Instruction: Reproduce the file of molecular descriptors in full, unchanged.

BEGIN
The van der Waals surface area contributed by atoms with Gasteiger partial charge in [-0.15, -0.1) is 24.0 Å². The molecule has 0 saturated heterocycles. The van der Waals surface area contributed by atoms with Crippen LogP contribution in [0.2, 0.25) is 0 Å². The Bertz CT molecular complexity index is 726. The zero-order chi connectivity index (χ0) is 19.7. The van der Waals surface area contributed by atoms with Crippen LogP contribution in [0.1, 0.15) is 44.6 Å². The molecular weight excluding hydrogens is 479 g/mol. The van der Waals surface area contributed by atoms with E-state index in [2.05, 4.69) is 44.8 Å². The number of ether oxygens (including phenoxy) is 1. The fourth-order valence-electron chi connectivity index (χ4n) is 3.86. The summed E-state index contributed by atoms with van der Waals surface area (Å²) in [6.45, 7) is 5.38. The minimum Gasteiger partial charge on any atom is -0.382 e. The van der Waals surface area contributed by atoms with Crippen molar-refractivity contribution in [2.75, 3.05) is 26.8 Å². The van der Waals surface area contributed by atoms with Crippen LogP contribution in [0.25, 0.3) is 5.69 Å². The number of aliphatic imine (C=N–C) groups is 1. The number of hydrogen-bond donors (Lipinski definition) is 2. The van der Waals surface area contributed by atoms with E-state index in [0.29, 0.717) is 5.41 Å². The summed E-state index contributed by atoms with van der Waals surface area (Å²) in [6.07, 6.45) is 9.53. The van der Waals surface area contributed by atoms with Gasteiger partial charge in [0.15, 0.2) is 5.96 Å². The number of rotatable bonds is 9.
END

The van der Waals surface area contributed by atoms with Gasteiger partial charge in [-0.15, -0.1) is 24.0 Å². The molecule has 0 saturated heterocycles. The van der Waals surface area contributed by atoms with Crippen LogP contribution in [0.2, 0.25) is 0 Å². The Bertz CT molecular complexity index is 726. The zero-order chi connectivity index (χ0) is 19.7. The van der Waals surface area contributed by atoms with Crippen LogP contribution in [0.1, 0.15) is 44.6 Å². The molecular weight excluding hydrogens is 479 g/mol. The van der Waals surface area contributed by atoms with E-state index in [2.05, 4.69) is 44.8 Å². The number of ether oxygens (including phenoxy) is 1. The fourth-order valence-electron chi connectivity index (χ4n) is 3.86. The summed E-state index contributed by atoms with van der Waals surface area (Å²) in [6.45, 7) is 5.38. The minimum Gasteiger partial charge on any atom is -0.382 e. The van der Waals surface area contributed by atoms with Crippen molar-refractivity contribution in [2.75, 3.05) is 26.8 Å². The van der Waals surface area contributed by atoms with Crippen LogP contribution in [0.25, 0.3) is 5.69 Å². The number of aliphatic imine (C=N–C) groups is 1. The number of hydrogen-bond donors (Lipinski definition) is 2. The van der Waals surface area contributed by atoms with E-state index in [0.29, 0.717) is 5.41 Å². The summed E-state index contributed by atoms with van der Waals surface area (Å²) in [6.07, 6.45) is 9.53. The van der Waals surface area contributed by atoms with Gasteiger partial charge in [0.15, 0.2) is 5.96 Å². The number of rotatable bonds is 9.